Philip Margetts

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Philip Margetts was born in Kineton England on February 10, 1829. He is considered one of Utah's most important members of the theatrical community from 1850 until his death in 1914. When he was twelve, Philip and his family met Mormon missionaries and were baptized.

Philip Margetts
A month before his 21st birthday, Philip sailed from Liverpool to New Orleans on the Argo, and joined an ox train of Mormons at St Louis along with his mother, two brothers, and sister. On November 5, 1850, shortly after his arrival in Salt Lake City, he married Elizabeth Bakeman, daughter of a train captain. The couple had fourteen children: Philip Henry; Elizabeth M. Rudd; Parthenia M. Mulhall; Vilate, who died in infancy; George Bateman; Frederick Bateman; Julia Ann, who also died as an infant; Charles Pauncefort; David; Lottie, who died as an infant; Nellie, who died just before her fourth birthday; Minnie Isabelle Ross; Albert Edward; and Richard Bishop, who died at the age of eleven.

Philip was a member of the cast of the first play presented in the Old Bowery, which was the first structure in Utah territory to be identified as a real theatre. Some consider him to be the first main Mormon actor. His success in organizing the Mechanics’ Dramatic Association so impressed President Brigham Young that he made immediate plans for the construction of the Salt Lake Theatre. Philip became an outstanding figure in dramatics in Utah, performing leading roles in many plays, six nights a week for fifty years.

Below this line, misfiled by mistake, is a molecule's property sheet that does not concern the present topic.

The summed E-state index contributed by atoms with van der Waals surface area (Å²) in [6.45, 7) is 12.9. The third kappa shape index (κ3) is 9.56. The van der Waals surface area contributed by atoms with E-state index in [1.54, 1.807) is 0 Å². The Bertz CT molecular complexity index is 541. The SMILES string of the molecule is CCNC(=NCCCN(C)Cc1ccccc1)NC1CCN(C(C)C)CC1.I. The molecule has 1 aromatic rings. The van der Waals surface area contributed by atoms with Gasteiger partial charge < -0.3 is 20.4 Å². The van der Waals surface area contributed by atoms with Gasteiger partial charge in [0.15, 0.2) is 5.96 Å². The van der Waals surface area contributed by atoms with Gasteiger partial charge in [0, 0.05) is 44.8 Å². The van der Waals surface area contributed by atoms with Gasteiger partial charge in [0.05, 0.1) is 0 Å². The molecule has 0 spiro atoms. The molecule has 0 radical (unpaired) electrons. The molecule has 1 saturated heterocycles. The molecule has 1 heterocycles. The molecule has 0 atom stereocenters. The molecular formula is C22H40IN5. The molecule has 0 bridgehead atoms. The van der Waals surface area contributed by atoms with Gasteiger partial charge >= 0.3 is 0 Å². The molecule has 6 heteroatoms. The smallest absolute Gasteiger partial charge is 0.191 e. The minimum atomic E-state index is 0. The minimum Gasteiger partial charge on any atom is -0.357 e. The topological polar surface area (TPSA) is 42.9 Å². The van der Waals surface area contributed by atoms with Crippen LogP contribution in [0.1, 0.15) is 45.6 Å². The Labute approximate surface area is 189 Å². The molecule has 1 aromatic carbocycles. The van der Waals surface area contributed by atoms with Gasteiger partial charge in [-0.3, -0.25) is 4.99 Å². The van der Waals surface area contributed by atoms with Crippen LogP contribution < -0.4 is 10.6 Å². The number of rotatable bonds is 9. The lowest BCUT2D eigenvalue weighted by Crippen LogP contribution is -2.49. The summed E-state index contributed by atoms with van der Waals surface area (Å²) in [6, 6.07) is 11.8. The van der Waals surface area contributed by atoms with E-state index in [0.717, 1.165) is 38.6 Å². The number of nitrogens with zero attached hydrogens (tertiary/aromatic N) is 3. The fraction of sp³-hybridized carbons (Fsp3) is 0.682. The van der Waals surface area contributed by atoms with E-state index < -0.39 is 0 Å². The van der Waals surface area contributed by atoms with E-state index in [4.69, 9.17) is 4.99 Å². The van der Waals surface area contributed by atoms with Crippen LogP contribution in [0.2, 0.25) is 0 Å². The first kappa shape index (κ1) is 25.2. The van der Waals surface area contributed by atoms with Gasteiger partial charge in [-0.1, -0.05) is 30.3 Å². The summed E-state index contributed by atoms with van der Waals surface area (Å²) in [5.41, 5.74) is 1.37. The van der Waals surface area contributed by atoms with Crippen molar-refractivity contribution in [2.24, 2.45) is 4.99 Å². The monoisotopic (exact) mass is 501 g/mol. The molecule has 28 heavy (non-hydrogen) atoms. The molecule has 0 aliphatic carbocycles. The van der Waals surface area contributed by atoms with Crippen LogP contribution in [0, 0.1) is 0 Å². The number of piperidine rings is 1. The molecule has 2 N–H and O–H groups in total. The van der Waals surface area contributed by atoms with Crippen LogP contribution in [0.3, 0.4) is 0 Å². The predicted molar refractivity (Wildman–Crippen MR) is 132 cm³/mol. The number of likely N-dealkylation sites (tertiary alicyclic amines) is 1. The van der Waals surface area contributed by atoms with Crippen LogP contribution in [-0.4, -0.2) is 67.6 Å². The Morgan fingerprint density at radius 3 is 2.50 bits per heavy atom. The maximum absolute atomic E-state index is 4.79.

Always a dedicated Church member, he was one of the seventy missionaries sent by President Young from Utah to Florence, Nebraska to prove the efficacy of his handcart experiment. Without women or children, they made the trip in 48 days. Philip returned to London from Florence to proselyte from 1857-1858.

Margetts died, revered and respected, on September 1, 1914.

Named after this influential actor, the Philip Margetts Arena Theatre is located in the Harris Fine Arts Center and gives the director the flexibility of audience placement as well as actor placement. The seating may be arranged in any part of the theatre and in any relationship to the acting area as the director desires, thus allowing the director control of the audience-actor relationship.

The theatre, 30 feet by 50 feet, seats 125 people.

References

  • Special Program for Naming of Areas, Franklin S. Harris Fine Arts Center. Tuesday, November 23, 1965 at Brigham Young University, Provo, UT 84602.
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